Those “awww”-inspiring baby Clydesdales on the Budweiser commercials must come from somewhere. Now we know where: They make them here at Warm Springs Ranch, just 110 miles east of Kansas City.
Specifically, right here in the breeding room.
“We like to refer to this as the date-night room,” says Rebecca Showinsky, ranch tour guide, acknowledging that the “date” lasts all of five minutes. “The breeding process itself takes about 30 seconds.”
The newborn arrives about 340 days later, a detail that brings gasps on a recent tour, mostly from women. Soon, colt or filly is enjoying ranch life, sticking close to mom in the pasture.
That’s where the newest baby, 11-day-old Thunder, is frolicking on a blue-sky day in late April, along with nearly two dozen other youngsters and their moms.
The ranch makes for a picture-perfect day trip, particularly when coupled with nearby Rocheport — the Katy Trail runs through it — just across the Missouri River bridge.
Anheuser-Busch built Warm Springs Ranch to consolidate its breeding facilities, formerly in California and at Grant’s Farm in suburban St. Louis. The ranch, home to about 100 Clydesdales, opened to the public in 2009 and somehow has kept a fairly low profile. But word is getting out.
“It’s been on my bucket list,” says Sharon Baumgartner, here from Davis, Calif., with her husband. A friend saw the ranch on YouTube.
Baumgartner tolerates the Super Bowl so she can watch the antics of these grand draft horses with the white feathery hair on their lower legs: “I love the commercials. They’re so tender-hearted. I get teary-eyed.”
The tour starts in the big red barn, which sits amid 10 pastures, each with a shelter and outlined by 14 miles of white fence.
Showinsky tells the Budweiser Clydesdale story, which begins in 1933, when the Busch sons surprised their father, August A. Busch Sr., with a gift: a six-horse hitch of Clydesdales for pulling a beer wagon.
The horses were a marketing hit, to say the least. Now there are three eight-horse hitches. Each hitch makes about 300 appearances a year and travels with two backup horses.
The ranch tour stops at a pen outside the barn where two very pregnant mares, Amber and Christina, stand near the fence, looking even more enormous than a typical 2,000-pound Clydesdale. The newborns will each weigh 125 to 150 pounds.
When labor begins, an alert goes to John Soto, ranch supervisor. His house is on a hill nearby, so he can get to the foaling barn fast. His record: 52 seconds.
“It’s sort of like the bell at a firehouse,” Soto says. His job includes the pairing of stud and mare to produce the signature Budweiser Clydesdale look: a solid bay body color, white blaze on the face and white-stocking feet.
The tour includes views of the pastures, giant hitch trailers and a filly with her mom in a stall. At the end, visitors are offered two Budweisers each and a petting session with Duke, who’s 12 and no longer serves on a hitch.
Debbie Dinzebach of Webster Groves, Mo., brought her husband, Mark Dietiker, here for his 50th birthday, although she is the one taking a selfie with Duke. Next stop for the couple: Rocheport, population 240, just 7 miles from the ranch.
From Interstate 70, Route BB drops quickly into downtown Rocheport, a small collection of shops, restaurants and bed-and-breakfast inns.
The town began in 1825 and boasts some pre-Civil War buildings, like the 1837 brick, two-story Wilcox House. It’s home to Richard Saunders Inc., a gifts, home decor and antiques shop, and to Saunders himself. He invites visitors to enjoy his “secret garden” in the back.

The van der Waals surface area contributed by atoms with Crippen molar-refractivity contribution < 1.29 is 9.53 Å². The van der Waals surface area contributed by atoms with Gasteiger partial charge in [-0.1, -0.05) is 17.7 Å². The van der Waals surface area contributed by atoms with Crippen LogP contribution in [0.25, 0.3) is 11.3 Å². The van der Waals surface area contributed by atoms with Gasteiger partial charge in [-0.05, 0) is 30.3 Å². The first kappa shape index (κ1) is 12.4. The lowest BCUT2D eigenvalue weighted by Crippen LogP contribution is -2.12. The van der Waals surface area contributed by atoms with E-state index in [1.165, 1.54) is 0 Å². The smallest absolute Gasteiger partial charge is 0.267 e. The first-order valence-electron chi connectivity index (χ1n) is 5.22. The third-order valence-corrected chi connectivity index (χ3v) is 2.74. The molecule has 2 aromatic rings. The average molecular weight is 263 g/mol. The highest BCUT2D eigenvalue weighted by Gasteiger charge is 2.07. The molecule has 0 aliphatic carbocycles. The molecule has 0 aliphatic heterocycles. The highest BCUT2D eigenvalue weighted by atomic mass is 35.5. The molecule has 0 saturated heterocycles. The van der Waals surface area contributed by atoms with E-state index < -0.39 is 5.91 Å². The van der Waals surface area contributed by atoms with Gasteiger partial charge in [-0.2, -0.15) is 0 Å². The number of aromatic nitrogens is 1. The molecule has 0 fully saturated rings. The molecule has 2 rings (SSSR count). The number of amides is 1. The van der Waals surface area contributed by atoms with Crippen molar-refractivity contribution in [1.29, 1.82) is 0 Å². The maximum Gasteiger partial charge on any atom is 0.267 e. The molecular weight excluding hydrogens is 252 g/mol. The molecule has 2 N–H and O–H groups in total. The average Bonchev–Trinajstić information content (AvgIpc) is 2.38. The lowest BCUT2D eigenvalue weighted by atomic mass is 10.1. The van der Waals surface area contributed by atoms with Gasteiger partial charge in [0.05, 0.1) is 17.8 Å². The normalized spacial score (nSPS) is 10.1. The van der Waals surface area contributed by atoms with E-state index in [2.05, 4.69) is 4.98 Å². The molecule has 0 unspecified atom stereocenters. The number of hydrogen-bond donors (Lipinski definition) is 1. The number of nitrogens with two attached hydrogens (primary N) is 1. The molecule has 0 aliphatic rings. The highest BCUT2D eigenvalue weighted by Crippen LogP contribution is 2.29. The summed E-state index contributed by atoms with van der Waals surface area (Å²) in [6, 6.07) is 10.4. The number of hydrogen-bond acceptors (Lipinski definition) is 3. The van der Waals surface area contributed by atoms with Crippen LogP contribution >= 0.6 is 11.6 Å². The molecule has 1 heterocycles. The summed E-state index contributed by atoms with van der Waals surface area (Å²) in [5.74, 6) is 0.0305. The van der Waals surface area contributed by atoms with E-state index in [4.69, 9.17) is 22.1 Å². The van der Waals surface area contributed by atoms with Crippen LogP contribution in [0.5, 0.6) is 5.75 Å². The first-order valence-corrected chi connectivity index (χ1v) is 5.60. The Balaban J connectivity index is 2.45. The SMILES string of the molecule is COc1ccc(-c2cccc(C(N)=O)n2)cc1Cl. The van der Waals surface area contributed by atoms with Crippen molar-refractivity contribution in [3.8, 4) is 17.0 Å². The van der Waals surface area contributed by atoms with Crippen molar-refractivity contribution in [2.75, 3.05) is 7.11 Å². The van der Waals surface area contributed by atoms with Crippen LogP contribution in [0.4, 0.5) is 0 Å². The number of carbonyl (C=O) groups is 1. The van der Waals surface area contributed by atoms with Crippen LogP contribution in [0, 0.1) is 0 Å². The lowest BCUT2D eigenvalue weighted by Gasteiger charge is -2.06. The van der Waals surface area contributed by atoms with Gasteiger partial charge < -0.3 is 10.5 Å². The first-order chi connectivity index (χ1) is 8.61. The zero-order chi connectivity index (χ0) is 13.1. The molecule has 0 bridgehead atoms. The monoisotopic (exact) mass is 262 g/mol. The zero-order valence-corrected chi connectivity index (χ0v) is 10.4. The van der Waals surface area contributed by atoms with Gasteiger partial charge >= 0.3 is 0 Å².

Other favorites include Friends Together Antiques, Stockton Mercantile and Shirahaze Gallery, featuring ceramic art and pottery — and a meal at Abigail’s restaurant.
The Katy Trail, on the right-of-way of the former Missouri-Kansas-Texas Railroad, runs parallel to First Street. For a short hike, start at the east end of town at the Katy Depot, a replica, and pass Trailside Cafe and Bike Shop, which offers rental bikes.
Heading west, with the town on the right, the trail follows the bridge over Moniteau Creek and arrives at one of the neatest features of the 240-mile path: an 1890s stone-and-brick tunnel nearly 250 feet long.
Riding a tandem bike toward the tunnel are Melody and Scott Schwager of Higbee, Mo. They felt the rush of air at the tunnel’s mouth.
“Ooh, it’s cool in here!” Melody yells from the bike.
The river is hidden from this part of the trail, but there are two ways to see it. A boardwalk on the east end of the tunnel leads to a steep path to the top of the bluff. It’s a lung-buster climb but worth it for the 360-degree view.
And near the trail at about First and Central is a sign for the Rocheport River Walk, a wooded path that ends at the Missouri River and a view of the I-70 bridge, the Katy Trail and the soaring white bluffs above.
Day’s end? Between downtown and I-70 on BB, high on the bluff overlooking the river and the trail, Les Bourgeois Winery has a bistro and A-frame cafe for a sunset dinner or glass of wine.
Rocheport General Store has live music on Friday and Saturday nights. It’s a cafe owned by John Zondca, a man who wears several hats here, including mayor. And booster.
“I think this is the prettiest part of the Katy Trail,” Zondca says. “Folks riding the trail use Rocheport as a stopover. And we have a lot of St. Louis and Kansas City friends who meet here at the halfway point. It’s a great day trip.”
IF YOU GO
Warm Springs Ranch: Near Boonville at 25270 Missouri 98. I-70 exit is 111. Call 1-888-972-5933 or go to warmspringsranch.com. Ninety-minute walking tours are at 10 a.m. and 2 p.m. daily except Wednesdays. Admission $10; reservations required. Note: No post-tour Budweisers on Sundays.
Rocheport: On Route BB. I-70 exit is 115. Go to rocheportmissouri.com for a visitor guide or call city hall at 573-698-3245.